Some of my earliest memories of my father are of him engaging in his nightly ritual—an after-dinner cigarette. I vividly remember the smoke in the air, the black plastic ashtray and the look of total relaxation that would pass over his face.
But his pleasure was to be short-lived. It was the 1980s—and the beginning of many public education campaigns against smoking that extended to my suburban elementary school. In health class, we saw pictures of diseased, blackened lungs, and we learned about the dangers of second-hand smoking. At home my brother and I would hide his ashtray and plaster homemade “No Smoking” and “Smoking Kills” signs around the house. Eventually my dad gave in. Or at least we thought he did.
Years later, I learned he kept on smoking—but only during breaks at work. I never caught a whiff of it and only knew when he came down with COPD, Chronic Obstructive Pulmonary Disease, which makes breathing difficult and worsens over time. Then he quit, but the damage was done.
My father, like many Chinese men of his generation, developed his smoking habit in his teens. In China, 60 percent of men are smokers. Even here in America, the one group that has thumbed their noses at anti-smoking bans are Chinese immigrant populations.
So when I set out to produce a segment about the rising popularity of electronic cigarettes, I was personally intrigued by the stories I’d heard about how e-cigs were a healthy alternative to regular cigarettes. But I wasn’t prepared for what I encountered at an e-cigarette convention last month.
When I entered the floor of the Anaheim Convention Center, I was struck by two things: the overpowering smell of e-cigarette vapor in the air and the overwhelming number of Asian faces. There were people of Asian descent everywhere, milling around the maze of booths, trying out different flavors and examining the latest model of e-cigarettes. I asked one e-cigarette vendor and he confirmed, off the record, that 90 percent of his customers were Asian.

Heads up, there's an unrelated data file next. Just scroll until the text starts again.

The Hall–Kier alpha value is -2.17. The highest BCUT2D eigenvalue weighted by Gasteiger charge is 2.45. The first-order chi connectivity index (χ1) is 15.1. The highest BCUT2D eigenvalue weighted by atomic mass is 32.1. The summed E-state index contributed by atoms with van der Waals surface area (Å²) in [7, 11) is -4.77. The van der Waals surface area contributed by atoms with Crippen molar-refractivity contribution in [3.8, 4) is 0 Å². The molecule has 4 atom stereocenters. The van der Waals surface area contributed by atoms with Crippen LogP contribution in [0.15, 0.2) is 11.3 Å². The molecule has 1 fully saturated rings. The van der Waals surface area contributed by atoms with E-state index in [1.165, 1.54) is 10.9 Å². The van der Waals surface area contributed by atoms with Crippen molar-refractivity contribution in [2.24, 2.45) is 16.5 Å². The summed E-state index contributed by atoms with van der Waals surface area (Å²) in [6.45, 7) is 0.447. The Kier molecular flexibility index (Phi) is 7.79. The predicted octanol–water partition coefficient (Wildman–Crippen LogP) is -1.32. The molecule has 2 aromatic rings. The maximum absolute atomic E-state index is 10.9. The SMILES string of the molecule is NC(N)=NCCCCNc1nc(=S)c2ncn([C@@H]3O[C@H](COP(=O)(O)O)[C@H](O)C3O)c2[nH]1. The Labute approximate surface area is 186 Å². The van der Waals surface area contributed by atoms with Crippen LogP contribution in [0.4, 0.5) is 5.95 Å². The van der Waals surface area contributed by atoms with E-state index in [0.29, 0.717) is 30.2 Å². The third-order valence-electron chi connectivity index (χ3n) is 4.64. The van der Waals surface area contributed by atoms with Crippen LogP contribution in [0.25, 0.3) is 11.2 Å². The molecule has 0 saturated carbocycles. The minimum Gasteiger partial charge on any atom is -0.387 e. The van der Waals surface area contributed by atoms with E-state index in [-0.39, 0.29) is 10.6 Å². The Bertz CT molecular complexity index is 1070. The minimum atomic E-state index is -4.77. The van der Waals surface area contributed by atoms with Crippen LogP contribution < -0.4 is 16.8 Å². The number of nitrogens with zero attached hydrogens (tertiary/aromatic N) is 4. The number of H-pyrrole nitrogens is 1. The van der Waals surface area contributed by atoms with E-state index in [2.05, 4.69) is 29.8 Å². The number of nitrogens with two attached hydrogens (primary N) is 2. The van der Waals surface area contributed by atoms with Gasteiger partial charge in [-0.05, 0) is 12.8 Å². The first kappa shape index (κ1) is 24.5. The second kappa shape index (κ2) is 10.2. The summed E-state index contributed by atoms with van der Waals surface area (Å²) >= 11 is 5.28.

I later learned in my research that the inventor of the first e-cigarette was actually a Chinese medical researcher who was addicted to cigarettes by the time he was in his teens and lost his own father to lung cancer.
But in spite of its aura of health, there’s no proof that e-cigarettes are any more or less effective than patches or other smoking cessation devices. In America, the e-cigarette industry successfully fought to keep their products from being categorized as medical products.
And, in fact, studies are now starting to look at the potential adverse effects of vaping—from the liquids inside them to the public health impacts of second-hand vapor. E-cigarettes may not contain as many toxic ingredients as cigarettes do, but that doesn’t mean it’s as harmless as a cup of coffee.
But while this debate ranges on, the horse has left the stable. It seems like at least one ethnic group has wholeheartedly embraced e-cigs the same way they embraced conventional cigarettes.
The only question is whether in 10 years, a new generation of kids—armed with fresh data—will be taping up “No Vaping” signs around their homes and exhorting their parents to give up e-cigs.